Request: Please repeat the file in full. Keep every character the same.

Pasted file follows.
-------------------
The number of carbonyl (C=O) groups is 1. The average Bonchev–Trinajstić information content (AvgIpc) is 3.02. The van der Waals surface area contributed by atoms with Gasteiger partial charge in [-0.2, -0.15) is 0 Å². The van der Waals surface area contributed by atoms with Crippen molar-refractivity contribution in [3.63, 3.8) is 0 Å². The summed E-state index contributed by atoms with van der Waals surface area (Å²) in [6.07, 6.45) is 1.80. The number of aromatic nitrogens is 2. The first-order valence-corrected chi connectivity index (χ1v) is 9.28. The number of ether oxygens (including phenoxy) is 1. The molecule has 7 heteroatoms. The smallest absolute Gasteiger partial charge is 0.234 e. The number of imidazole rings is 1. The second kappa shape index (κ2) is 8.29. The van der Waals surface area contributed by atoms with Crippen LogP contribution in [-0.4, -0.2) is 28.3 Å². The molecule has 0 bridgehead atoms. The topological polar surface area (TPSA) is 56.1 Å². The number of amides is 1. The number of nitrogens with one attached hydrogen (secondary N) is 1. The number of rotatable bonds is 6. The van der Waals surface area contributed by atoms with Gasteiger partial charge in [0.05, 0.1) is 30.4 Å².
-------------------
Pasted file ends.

The number of carbonyl (C=O) groups is 1. The average Bonchev–Trinajstić information content (AvgIpc) is 3.02. The van der Waals surface area contributed by atoms with Gasteiger partial charge in [-0.2, -0.15) is 0 Å². The van der Waals surface area contributed by atoms with Crippen molar-refractivity contribution in [3.63, 3.8) is 0 Å². The summed E-state index contributed by atoms with van der Waals surface area (Å²) in [6.07, 6.45) is 1.80. The number of aromatic nitrogens is 2. The first-order valence-corrected chi connectivity index (χ1v) is 9.28. The number of ether oxygens (including phenoxy) is 1. The molecule has 7 heteroatoms. The smallest absolute Gasteiger partial charge is 0.234 e. The number of imidazole rings is 1. The second kappa shape index (κ2) is 8.29. The van der Waals surface area contributed by atoms with Crippen LogP contribution in [-0.4, -0.2) is 28.3 Å². The molecule has 0 bridgehead atoms. The topological polar surface area (TPSA) is 56.1 Å². The number of amides is 1. The number of nitrogens with one attached hydrogen (secondary N) is 1. The number of rotatable bonds is 6. The van der Waals surface area contributed by atoms with Gasteiger partial charge in [0.05, 0.1) is 30.4 Å².